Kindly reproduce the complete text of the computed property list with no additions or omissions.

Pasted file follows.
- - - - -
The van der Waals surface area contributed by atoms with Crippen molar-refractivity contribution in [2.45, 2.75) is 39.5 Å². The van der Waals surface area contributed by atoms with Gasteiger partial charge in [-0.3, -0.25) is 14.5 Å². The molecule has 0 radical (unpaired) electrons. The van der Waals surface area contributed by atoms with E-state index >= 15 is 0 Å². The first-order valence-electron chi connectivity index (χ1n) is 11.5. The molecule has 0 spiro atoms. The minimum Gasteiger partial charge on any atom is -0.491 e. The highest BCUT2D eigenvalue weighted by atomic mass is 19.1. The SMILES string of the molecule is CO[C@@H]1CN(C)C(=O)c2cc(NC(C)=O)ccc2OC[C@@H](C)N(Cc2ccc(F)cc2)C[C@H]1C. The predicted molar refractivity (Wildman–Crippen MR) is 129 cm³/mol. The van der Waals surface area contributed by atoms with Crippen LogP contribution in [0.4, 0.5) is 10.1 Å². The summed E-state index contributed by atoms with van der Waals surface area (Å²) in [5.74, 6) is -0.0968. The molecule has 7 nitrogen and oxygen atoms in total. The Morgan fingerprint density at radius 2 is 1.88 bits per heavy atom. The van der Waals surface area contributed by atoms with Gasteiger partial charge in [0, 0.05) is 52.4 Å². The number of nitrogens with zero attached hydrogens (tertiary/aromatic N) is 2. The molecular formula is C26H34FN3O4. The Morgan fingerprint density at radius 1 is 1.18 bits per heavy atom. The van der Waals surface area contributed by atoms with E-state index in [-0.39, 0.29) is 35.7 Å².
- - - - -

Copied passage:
The van der Waals surface area contributed by atoms with Crippen molar-refractivity contribution in [2.45, 2.75) is 39.5 Å². The van der Waals surface area contributed by atoms with Gasteiger partial charge in [-0.3, -0.25) is 14.5 Å². The molecule has 0 radical (unpaired) electrons. The van der Waals surface area contributed by atoms with E-state index >= 15 is 0 Å². The first-order valence-electron chi connectivity index (χ1n) is 11.5. The molecule has 0 spiro atoms. The minimum Gasteiger partial charge on any atom is -0.491 e. The highest BCUT2D eigenvalue weighted by atomic mass is 19.1. The SMILES string of the molecule is CO[C@@H]1CN(C)C(=O)c2cc(NC(C)=O)ccc2OC[C@@H](C)N(Cc2ccc(F)cc2)C[C@H]1C. The predicted molar refractivity (Wildman–Crippen MR) is 129 cm³/mol. The van der Waals surface area contributed by atoms with Crippen LogP contribution in [0.4, 0.5) is 10.1 Å². The summed E-state index contributed by atoms with van der Waals surface area (Å²) in [5.74, 6) is -0.0968. The molecule has 7 nitrogen and oxygen atoms in total. The Morgan fingerprint density at radius 2 is 1.88 bits per heavy atom. The van der Waals surface area contributed by atoms with Gasteiger partial charge in [0, 0.05) is 52.4 Å². The number of nitrogens with zero attached hydrogens (tertiary/aromatic N) is 2. The molecular formula is C26H34FN3O4. The Morgan fingerprint density at radius 1 is 1.18 bits per heavy atom. The van der Waals surface area contributed by atoms with E-state index in [-0.39, 0.29) is 35.7 Å².